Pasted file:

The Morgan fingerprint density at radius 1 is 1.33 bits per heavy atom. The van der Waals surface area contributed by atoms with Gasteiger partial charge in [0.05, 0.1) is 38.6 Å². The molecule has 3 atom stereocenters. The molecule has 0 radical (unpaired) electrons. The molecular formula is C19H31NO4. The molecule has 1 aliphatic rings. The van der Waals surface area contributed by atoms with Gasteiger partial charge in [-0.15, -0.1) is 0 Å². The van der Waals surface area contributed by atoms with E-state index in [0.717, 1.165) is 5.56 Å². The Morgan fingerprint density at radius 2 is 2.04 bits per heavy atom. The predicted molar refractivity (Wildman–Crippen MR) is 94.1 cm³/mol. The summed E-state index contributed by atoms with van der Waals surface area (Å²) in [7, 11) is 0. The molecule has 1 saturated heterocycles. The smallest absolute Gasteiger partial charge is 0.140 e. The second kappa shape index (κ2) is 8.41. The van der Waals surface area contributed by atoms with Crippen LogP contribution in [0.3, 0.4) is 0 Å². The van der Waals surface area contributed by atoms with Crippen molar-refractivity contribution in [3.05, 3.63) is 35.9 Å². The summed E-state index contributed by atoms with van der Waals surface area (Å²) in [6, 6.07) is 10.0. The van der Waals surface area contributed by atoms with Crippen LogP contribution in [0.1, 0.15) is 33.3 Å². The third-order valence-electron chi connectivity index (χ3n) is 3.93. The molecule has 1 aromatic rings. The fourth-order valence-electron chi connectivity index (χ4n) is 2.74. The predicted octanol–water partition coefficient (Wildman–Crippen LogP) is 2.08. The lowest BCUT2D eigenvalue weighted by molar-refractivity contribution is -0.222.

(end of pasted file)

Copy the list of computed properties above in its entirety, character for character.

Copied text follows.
The Morgan fingerprint density at radius 1 is 1.33 bits per heavy atom. The van der Waals surface area contributed by atoms with Gasteiger partial charge in [0.05, 0.1) is 38.6 Å². The molecule has 3 atom stereocenters. The molecule has 0 radical (unpaired) electrons. The molecular formula is C19H31NO4. The molecule has 1 aliphatic rings. The van der Waals surface area contributed by atoms with Gasteiger partial charge in [-0.15, -0.1) is 0 Å². The van der Waals surface area contributed by atoms with E-state index in [0.717, 1.165) is 5.56 Å². The Morgan fingerprint density at radius 2 is 2.04 bits per heavy atom. The predicted molar refractivity (Wildman–Crippen MR) is 94.1 cm³/mol. The summed E-state index contributed by atoms with van der Waals surface area (Å²) in [7, 11) is 0. The molecule has 1 saturated heterocycles. The smallest absolute Gasteiger partial charge is 0.140 e. The second kappa shape index (κ2) is 8.41. The van der Waals surface area contributed by atoms with Crippen LogP contribution in [0.3, 0.4) is 0 Å². The van der Waals surface area contributed by atoms with Crippen molar-refractivity contribution in [3.05, 3.63) is 35.9 Å². The summed E-state index contributed by atoms with van der Waals surface area (Å²) in [6, 6.07) is 10.0. The van der Waals surface area contributed by atoms with Crippen LogP contribution in [0.1, 0.15) is 33.3 Å². The third-order valence-electron chi connectivity index (χ3n) is 3.93. The molecule has 1 aromatic rings. The fourth-order valence-electron chi connectivity index (χ4n) is 2.74. The predicted octanol–water partition coefficient (Wildman–Crippen LogP) is 2.08. The lowest BCUT2D eigenvalue weighted by molar-refractivity contribution is -0.222.